First and foremost, I’m a baseball man. I love it. From the first day of spring training until the very last World Series pitch is thrown, I’m hooked.

But the game of football, there’s just something about it. It’s addictive because football makes us wait. Baseball players, they have 162 games a year. Not football players, though, they only play 19 times a season, and that’s if they play in the Super Bowl, which is a pretty big if.

It’s the first week of September, which means that in mere days people across the country will spend their Sunday afternoons huddled around television sets watching the NFL and neglecting household chores.

If you’re a fan of college football, like myself, then you have already experienced the euphoria of opening weekend, felt the rush of exhilaration that is built by six months of waiting and hoping for those oblong pigskins to be flying through the air once again.

That waiting is one of the reasons that I love this game so much. Each week is a mini-climax. We spend Monday either reveling in a victory celebration or we find like-minded fans and exchange four-letter words and should-haves and could-haves.

But then Wednesday shows up, and like new, we’ve forgotten all about the one-point loss the week before, because in football, each week is a fresh start, a new beginning. That’s the beauty of it, that no matter what happened the week before, we are all so brainwashed by the power of football that we approach each game with our minds wiped clean, without a single recollection of last week.

For a lot of people in these parts, college and professional football take a back seat to the high school gridiron, and I don’t blame them one bit.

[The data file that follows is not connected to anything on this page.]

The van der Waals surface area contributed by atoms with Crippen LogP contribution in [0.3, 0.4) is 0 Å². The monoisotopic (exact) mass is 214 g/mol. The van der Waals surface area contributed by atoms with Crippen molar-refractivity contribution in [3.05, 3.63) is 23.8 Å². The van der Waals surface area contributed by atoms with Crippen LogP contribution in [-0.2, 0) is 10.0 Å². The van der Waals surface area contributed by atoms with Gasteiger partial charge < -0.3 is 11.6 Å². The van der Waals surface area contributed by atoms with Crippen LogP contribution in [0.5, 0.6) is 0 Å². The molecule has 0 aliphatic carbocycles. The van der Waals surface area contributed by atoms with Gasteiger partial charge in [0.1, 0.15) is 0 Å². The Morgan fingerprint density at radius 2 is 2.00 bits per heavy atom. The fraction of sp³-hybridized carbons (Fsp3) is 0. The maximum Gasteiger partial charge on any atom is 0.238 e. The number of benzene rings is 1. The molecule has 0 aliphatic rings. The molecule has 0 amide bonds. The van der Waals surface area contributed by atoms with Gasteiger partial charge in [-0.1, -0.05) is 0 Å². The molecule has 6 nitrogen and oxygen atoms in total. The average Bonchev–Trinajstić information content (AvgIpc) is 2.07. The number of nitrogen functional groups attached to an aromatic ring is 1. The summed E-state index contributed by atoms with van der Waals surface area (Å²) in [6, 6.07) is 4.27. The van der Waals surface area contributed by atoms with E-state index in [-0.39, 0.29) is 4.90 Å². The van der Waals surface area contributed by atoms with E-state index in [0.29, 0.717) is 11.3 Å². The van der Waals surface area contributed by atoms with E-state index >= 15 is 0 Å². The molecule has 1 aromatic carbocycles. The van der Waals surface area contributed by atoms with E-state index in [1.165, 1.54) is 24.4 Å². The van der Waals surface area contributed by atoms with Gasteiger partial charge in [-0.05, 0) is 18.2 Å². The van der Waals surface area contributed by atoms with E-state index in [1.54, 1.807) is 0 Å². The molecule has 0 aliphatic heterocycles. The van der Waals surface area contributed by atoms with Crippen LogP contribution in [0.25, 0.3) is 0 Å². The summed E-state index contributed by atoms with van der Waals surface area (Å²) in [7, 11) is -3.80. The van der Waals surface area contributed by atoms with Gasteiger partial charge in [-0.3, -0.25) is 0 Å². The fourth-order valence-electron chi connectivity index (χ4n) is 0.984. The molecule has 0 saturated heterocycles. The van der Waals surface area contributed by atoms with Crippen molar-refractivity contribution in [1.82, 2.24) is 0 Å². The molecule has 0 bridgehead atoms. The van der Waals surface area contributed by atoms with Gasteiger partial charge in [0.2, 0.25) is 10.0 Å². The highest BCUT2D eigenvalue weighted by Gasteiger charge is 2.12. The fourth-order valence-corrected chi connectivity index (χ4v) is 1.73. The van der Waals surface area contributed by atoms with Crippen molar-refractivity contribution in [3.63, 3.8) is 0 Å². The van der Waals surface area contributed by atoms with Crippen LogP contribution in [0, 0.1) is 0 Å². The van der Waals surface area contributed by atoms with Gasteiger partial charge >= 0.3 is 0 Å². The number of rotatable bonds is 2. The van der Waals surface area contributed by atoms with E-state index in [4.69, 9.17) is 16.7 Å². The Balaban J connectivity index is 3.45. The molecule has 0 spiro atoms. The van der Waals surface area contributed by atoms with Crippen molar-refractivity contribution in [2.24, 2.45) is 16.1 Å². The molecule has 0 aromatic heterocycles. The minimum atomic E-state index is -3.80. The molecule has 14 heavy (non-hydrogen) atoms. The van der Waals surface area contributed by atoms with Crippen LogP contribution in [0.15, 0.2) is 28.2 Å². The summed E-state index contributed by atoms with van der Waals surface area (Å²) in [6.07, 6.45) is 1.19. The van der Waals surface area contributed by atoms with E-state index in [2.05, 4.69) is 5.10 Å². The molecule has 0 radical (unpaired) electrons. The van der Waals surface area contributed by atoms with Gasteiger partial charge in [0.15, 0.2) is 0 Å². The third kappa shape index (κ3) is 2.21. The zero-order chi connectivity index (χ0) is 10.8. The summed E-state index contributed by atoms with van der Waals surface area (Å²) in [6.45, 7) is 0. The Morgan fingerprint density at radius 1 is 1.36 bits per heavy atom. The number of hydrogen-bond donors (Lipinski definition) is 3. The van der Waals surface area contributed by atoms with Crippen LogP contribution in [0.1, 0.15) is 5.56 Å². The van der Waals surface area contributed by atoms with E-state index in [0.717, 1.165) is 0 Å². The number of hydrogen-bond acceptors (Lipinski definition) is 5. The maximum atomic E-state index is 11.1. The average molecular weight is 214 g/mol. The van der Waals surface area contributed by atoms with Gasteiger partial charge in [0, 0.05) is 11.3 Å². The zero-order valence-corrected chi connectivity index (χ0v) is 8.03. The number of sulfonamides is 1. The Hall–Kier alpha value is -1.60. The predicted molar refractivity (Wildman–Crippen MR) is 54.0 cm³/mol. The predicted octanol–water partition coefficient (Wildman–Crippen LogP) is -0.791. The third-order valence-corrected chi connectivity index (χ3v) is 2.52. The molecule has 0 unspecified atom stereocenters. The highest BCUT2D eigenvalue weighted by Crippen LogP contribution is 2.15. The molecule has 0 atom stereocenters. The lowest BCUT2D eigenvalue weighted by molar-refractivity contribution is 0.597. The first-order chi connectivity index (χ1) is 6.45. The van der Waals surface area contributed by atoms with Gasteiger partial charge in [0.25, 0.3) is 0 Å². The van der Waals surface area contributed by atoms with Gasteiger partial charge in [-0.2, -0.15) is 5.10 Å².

I have a confession to make.

Friday, when Belfast Area High School opened its 2004 season at home against Oak Hill, I witnessed my very first high school football game. Oh sure, I’ve been to pro and collegiate games, but honestly, high school tops it all.

I never, not even for a second, imagined that there would be so many people at that game. There was this buzz, a hum of excitement in the air all night long as I paced back and forth along the Belfast sideline.

People thronged the hill in front of the bleachers, they circled the track like Sunday morning walkers, sat in their cars and watched from “luxury boxes” sprung from good old Yankee ingenuity.

I have to admit, I didn’t know what to expect when I went through the gate to the field. But as the first quarter progressed I could feel the excitement building inside of me, it felt as though someone had hooked me up to a car battery, my fingers were tingling and I wanted to pump my fists in the air, hoot and holler just like everybody else.

I have found football in its purist form. NFL teams, the Patriots especially, have their die-hard, rabid fans. But the BAHS Lions, they trump the Patriots, the NFL and the NCAA. The whole county shows up on Friday nights.

I have been so close to the Syracuse bench that during a tirade by one of the coaches I watched the spittle fly past my head, but I would trade you two 50-yard line tickets for the Super Bowl if you let me walk the sidelines of a high school game.

The crazy thing about high school is, the players actually care and fans aren’t paying $100 for the seat they’re sitting in, even though they would. The desire I saw in the faces of parents, neighbors, alumni, friends and family Friday night was unbelievable. I think for the first time, I truly understood what the game of football means to Belfast.

And when we watched Garren Horne scamper across that goal line in the second quarter, that electricity that had been building inside of us erupted, and even the most stone-faced sports reporter, who didn’t even grow up in Waldo County, couldn’t help but yell and pump his fist.